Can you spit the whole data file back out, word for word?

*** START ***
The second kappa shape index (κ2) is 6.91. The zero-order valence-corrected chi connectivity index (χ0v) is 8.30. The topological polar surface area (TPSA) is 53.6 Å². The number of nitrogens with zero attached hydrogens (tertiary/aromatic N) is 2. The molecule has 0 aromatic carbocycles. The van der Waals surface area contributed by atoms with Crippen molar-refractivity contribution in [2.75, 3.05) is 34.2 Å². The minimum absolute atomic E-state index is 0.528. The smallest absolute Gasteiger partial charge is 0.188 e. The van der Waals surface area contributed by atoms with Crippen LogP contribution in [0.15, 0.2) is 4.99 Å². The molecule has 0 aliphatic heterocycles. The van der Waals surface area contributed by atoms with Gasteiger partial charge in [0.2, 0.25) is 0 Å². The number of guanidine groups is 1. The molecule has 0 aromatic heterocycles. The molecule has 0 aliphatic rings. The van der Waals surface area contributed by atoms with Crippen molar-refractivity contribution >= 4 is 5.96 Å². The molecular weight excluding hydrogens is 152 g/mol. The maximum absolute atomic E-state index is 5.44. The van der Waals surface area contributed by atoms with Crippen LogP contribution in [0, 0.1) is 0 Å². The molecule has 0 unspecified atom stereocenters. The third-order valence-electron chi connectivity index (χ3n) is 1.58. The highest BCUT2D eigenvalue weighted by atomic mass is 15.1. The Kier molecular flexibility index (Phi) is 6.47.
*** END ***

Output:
The second kappa shape index (κ2) is 6.91. The zero-order valence-corrected chi connectivity index (χ0v) is 8.30. The topological polar surface area (TPSA) is 53.6 Å². The number of nitrogens with zero attached hydrogens (tertiary/aromatic N) is 2. The molecule has 0 aromatic carbocycles. The van der Waals surface area contributed by atoms with Crippen molar-refractivity contribution in [2.75, 3.05) is 34.2 Å². The minimum absolute atomic E-state index is 0.528. The smallest absolute Gasteiger partial charge is 0.188 e. The van der Waals surface area contributed by atoms with Crippen LogP contribution in [0.15, 0.2) is 4.99 Å². The molecule has 0 aliphatic heterocycles. The van der Waals surface area contributed by atoms with Gasteiger partial charge in [0.2, 0.25) is 0 Å². The number of guanidine groups is 1. The molecule has 0 aromatic heterocycles. The molecule has 0 aliphatic rings. The van der Waals surface area contributed by atoms with Crippen molar-refractivity contribution >= 4 is 5.96 Å². The molecular weight excluding hydrogens is 152 g/mol. The maximum absolute atomic E-state index is 5.44. The van der Waals surface area contributed by atoms with Crippen LogP contribution in [0, 0.1) is 0 Å². The molecule has 0 unspecified atom stereocenters. The third-order valence-electron chi connectivity index (χ3n) is 1.58. The highest BCUT2D eigenvalue weighted by atomic mass is 15.1. The Kier molecular flexibility index (Phi) is 6.47.